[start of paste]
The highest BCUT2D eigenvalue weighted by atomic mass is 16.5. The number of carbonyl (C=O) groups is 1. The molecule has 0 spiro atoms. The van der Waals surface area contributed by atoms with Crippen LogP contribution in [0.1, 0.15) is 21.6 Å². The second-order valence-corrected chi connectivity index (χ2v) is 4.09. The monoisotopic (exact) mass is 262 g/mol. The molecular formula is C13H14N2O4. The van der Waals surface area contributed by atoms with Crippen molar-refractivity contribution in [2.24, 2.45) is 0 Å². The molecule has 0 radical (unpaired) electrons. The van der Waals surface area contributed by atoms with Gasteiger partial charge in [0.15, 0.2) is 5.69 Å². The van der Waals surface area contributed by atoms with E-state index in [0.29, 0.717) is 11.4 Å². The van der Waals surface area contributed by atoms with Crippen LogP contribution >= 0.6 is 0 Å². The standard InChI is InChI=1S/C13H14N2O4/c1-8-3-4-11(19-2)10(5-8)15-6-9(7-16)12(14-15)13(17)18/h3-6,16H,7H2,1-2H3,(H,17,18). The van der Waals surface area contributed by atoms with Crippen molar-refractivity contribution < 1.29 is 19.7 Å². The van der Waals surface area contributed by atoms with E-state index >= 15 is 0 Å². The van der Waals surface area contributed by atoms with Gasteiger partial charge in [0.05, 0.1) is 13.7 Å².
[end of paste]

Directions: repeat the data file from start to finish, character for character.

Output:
The highest BCUT2D eigenvalue weighted by atomic mass is 16.5. The number of carbonyl (C=O) groups is 1. The molecule has 0 spiro atoms. The van der Waals surface area contributed by atoms with Crippen LogP contribution in [0.1, 0.15) is 21.6 Å². The second-order valence-corrected chi connectivity index (χ2v) is 4.09. The monoisotopic (exact) mass is 262 g/mol. The molecular formula is C13H14N2O4. The van der Waals surface area contributed by atoms with Crippen molar-refractivity contribution in [2.24, 2.45) is 0 Å². The molecule has 0 radical (unpaired) electrons. The van der Waals surface area contributed by atoms with Gasteiger partial charge in [0.15, 0.2) is 5.69 Å². The van der Waals surface area contributed by atoms with E-state index in [0.29, 0.717) is 11.4 Å². The van der Waals surface area contributed by atoms with Crippen LogP contribution >= 0.6 is 0 Å². The standard InChI is InChI=1S/C13H14N2O4/c1-8-3-4-11(19-2)10(5-8)15-6-9(7-16)12(14-15)13(17)18/h3-6,16H,7H2,1-2H3,(H,17,18). The van der Waals surface area contributed by atoms with Crippen molar-refractivity contribution < 1.29 is 19.7 Å². The van der Waals surface area contributed by atoms with E-state index >= 15 is 0 Å². The van der Waals surface area contributed by atoms with Gasteiger partial charge in [0.05, 0.1) is 13.7 Å².